A U.S. State Department official accused China of attempting to erase the Muslim identity of Uighurs by seeking to demolish or close places of worship in Xinjiang in northwest China.
The official, who spoke to VOA on the condition of anonymity, said the Chinese Communist Party in its campaign against the Uighur minority has removed religious symbols from places of worship, imposing strict surveillance on them.
“As part of its ongoing attempts to eradicate the Islamic faith and “re-educate” Muslims, Beijing has closed or destroyed mosques, shrines, burial grounds, and other Islamic structures, perhaps more,” the official told VOA.
“Mosques permitted to remain open have been stripped of certain features like minarets and domes and are heavily monitored by surveillance cameras and security personnel,” the official said, adding that Beijing’s acts have denied Muslims the ability to practice their faith in public.
An estimated 13 million ethnic Uighurs and other Turkic Muslim minorities are believed to live in the Xinjiang region.
The Chinese government since early 2017 has been accused of a harsh crackdown in the region through detention and forceful “re-education” of the people who are accused of being disloyal to the government’s ideology.
Chinese officials, however, have called the alleged detention program a “vocational” training and said their efforts in Xinjiang are aimed at curbing the threat of Islamic extremism.
The U.S. government and rights organizations say at least one million Uighurs are being held in the camps where they are exposed to torture and forced labor. Outside the camps, the minority population is put under stringent control where simple religious practices are prohibited.
According to an investigation by Uyghur (Uighur) Human Rights Project (UHRP), a D.C.-based organization funded by the National Endowment for Democracy, between 10,000-15,000 of mosques and other sites, amounting to about 40%, were demolished in each city, county and township all over Xinjiang since late 2016.
Bahram Sintash, who led the investigation, told VOA that in addition to local testimonies, satellite imagery of the sites confirm a “systematic destruction” of at least 140 Uighur religious places.
“I have been able to compile a list of over 140 mosques, shrines and cemeteries which have been confirmed or are suspected to have been fully demolished or desecrated since 2016,” Sintash told VOA in an interview.
The UHRP report found that among the demolished sites was Keriya Mosque in Hotan prefecture, a major historic building dating back to the 13th century and enlisted as a protected cultural site.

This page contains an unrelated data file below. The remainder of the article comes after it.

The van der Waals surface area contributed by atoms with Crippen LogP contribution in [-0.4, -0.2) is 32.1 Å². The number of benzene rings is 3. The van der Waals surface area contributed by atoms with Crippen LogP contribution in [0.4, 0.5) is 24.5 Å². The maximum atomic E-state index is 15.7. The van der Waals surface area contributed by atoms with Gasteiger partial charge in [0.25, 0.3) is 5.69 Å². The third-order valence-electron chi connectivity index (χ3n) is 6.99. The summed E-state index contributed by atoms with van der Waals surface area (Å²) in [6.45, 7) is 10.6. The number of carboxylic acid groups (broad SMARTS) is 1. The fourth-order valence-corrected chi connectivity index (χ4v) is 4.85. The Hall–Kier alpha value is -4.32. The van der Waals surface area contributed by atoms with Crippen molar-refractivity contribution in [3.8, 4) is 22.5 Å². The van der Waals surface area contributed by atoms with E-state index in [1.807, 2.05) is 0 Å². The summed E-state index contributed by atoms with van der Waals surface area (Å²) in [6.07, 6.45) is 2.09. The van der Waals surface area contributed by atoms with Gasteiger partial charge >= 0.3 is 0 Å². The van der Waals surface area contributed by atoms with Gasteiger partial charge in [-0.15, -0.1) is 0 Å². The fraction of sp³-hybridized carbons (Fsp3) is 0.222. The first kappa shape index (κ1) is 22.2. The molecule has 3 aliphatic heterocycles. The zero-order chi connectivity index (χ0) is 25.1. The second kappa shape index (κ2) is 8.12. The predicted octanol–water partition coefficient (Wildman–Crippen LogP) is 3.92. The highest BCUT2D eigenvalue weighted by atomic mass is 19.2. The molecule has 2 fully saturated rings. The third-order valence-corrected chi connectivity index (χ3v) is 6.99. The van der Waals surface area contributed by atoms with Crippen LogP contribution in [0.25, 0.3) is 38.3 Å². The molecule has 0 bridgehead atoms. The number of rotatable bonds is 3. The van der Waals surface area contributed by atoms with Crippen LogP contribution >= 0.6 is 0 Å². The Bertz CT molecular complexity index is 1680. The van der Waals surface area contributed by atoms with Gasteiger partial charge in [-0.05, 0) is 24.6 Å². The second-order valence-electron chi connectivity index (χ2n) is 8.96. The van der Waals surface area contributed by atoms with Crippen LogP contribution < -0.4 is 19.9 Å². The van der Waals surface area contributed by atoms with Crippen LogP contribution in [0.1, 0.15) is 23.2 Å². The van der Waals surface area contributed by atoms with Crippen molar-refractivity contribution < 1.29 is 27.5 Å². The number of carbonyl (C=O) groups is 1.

“Although China demolished many mosques in Xinjiang, it left some mosques untouched in big cities including the Korla Jama Mosque. In my findings, the mosque is one of the “selected” tourist destinations for Korla city. Therefore, the government kept the Korla Jama Mosque not for the sake of local Uighur communities and their prayer needs, but as pre-selected tour location to pretend its “protection” of Islam in that city and to lie to the international community and reporters,” said Sintash.
VOA could not independently verify UHRP’s report.
United Nations and human rights watchdogs in the past have continuously blamed Chinese officials for preventing independent bodies to have access to the region to investigate the alleged abuses. They say local population in the region are prevented from contacting the outside world, including their relatives who live in the diaspora.
The United Kingdom earlier this week urged China to give U.N. observers “immediate and unfettered access” to the region following a recent leak of classified Chinese government documents that rights groups say offer clear evidence of Beijing using detention camps as brainwashing centers.
Abduwaris Ablimit, a New York-based Uighur from Artush city in southern Xinjiang, said Uighurs living in the diaspora struggle to know the whereabouts of their loved ones stranded in Xinjiang due to communication restrictions. He said many of them turn to aerial imagery from airplanes to track changes made to their neighborhoods.
“When I was searching for my neighborhood mosque and other mosques around my hometown this year through google imagery, I was startled to find out that they were gone except for a few mosques.” Ablimit told VOA.
He said he had lost contact with his parents and brother in 2017, and one year later he found out that they were taken to “the concentration camps”.
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